For the first time in a long time, Windows 7 is now being run by less than half of PC users. Only 43.12% still use the eight-year-old operating system, reports TechRadar.
This figure is down 3.5% from last year, but the drop-off is accelerating, reducing 2.6% in the last month.
However, those figures don't tell the whole story, noted NetMarketShare , the service that collected the data. Traffic from bots (automated accounts) has been on the rise in the past few years, and a lot of those bots are operating from Windows 7 machines.
Hackers can use bots to direct artificial traffic to certain pages or features, in order to add value to ad clicks. A significant portion of all countries' browsing data is attributable to bots. NetMarketShare has recently overhauled its data collection methods to decrease the influence of bots.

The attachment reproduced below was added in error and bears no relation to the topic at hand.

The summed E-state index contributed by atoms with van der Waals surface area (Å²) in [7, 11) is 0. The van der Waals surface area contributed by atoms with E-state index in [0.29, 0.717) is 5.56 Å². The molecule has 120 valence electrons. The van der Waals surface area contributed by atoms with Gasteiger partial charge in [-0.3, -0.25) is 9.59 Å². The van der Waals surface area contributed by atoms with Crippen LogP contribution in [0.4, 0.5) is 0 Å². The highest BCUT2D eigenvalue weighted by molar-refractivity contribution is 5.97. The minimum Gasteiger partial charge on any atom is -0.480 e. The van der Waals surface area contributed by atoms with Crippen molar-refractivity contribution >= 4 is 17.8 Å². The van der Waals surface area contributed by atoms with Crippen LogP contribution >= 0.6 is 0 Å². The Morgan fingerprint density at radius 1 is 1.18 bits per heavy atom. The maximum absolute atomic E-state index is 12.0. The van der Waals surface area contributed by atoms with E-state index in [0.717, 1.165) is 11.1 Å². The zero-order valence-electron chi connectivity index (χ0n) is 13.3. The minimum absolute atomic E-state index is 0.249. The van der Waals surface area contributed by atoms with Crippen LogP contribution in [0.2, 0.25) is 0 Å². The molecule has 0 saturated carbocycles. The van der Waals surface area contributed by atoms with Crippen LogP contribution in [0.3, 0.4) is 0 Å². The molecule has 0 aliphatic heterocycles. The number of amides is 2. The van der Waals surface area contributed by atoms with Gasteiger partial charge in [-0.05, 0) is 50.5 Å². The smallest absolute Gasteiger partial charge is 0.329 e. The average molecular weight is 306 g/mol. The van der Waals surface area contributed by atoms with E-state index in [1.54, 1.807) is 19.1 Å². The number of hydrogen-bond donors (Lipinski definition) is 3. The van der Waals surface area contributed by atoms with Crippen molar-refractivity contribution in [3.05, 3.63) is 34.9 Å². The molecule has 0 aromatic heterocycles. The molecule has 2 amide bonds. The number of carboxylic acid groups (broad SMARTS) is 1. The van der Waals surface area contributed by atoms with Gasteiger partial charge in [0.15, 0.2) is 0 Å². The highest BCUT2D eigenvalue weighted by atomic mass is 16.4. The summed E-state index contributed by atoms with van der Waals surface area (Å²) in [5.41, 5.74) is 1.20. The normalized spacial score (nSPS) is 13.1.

So while this drop certainly reflects some users upgrading to Windows 10, it also reflects the prevalence of bots in the service's previous statistics — that is, the Windows 7 market share was probably overblown to begin with.
Microsoft ended most support for Windows 7 in January2015, although users still get security updates. At that point, 56% of users were still using Windows 7, and were told they could expect "extended support" until 2020.
Windows 8 and 8.1 never achieved the market share of Windows 7. It completely revamped the Windows experience to mixed reviews, and it received massive backlash for its elimination of the "Start" menu.
Windows 10, released in June 2015, brought back the Start menu, had a much more intuitive interface, and was widely considered the first viable upgrade alternative to Windows 7. Since then, it seems, Windows 7 has been on its way out.